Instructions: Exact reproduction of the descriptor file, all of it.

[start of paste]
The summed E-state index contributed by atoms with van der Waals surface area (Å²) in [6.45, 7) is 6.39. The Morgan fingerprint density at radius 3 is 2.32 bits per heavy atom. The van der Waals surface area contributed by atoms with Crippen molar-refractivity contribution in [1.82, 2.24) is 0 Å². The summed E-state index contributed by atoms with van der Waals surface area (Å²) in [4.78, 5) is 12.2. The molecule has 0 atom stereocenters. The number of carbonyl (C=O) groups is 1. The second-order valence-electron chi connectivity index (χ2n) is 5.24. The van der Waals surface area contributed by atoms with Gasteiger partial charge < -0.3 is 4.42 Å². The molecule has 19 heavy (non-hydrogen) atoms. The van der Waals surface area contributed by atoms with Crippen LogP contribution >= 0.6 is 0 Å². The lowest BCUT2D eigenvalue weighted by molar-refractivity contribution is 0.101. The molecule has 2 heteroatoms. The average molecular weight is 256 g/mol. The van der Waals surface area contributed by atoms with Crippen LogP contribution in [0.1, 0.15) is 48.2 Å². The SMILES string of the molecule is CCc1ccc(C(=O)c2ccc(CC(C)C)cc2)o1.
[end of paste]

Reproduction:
The summed E-state index contributed by atoms with van der Waals surface area (Å²) in [6.45, 7) is 6.39. The Morgan fingerprint density at radius 3 is 2.32 bits per heavy atom. The van der Waals surface area contributed by atoms with Crippen molar-refractivity contribution in [1.82, 2.24) is 0 Å². The summed E-state index contributed by atoms with van der Waals surface area (Å²) in [4.78, 5) is 12.2. The molecule has 0 atom stereocenters. The number of carbonyl (C=O) groups is 1. The second-order valence-electron chi connectivity index (χ2n) is 5.24. The van der Waals surface area contributed by atoms with Gasteiger partial charge < -0.3 is 4.42 Å². The molecule has 19 heavy (non-hydrogen) atoms. The van der Waals surface area contributed by atoms with Crippen LogP contribution >= 0.6 is 0 Å². The lowest BCUT2D eigenvalue weighted by molar-refractivity contribution is 0.101. The molecule has 2 heteroatoms. The average molecular weight is 256 g/mol. The van der Waals surface area contributed by atoms with Crippen LogP contribution in [0.1, 0.15) is 48.2 Å². The SMILES string of the molecule is CCc1ccc(C(=O)c2ccc(CC(C)C)cc2)o1.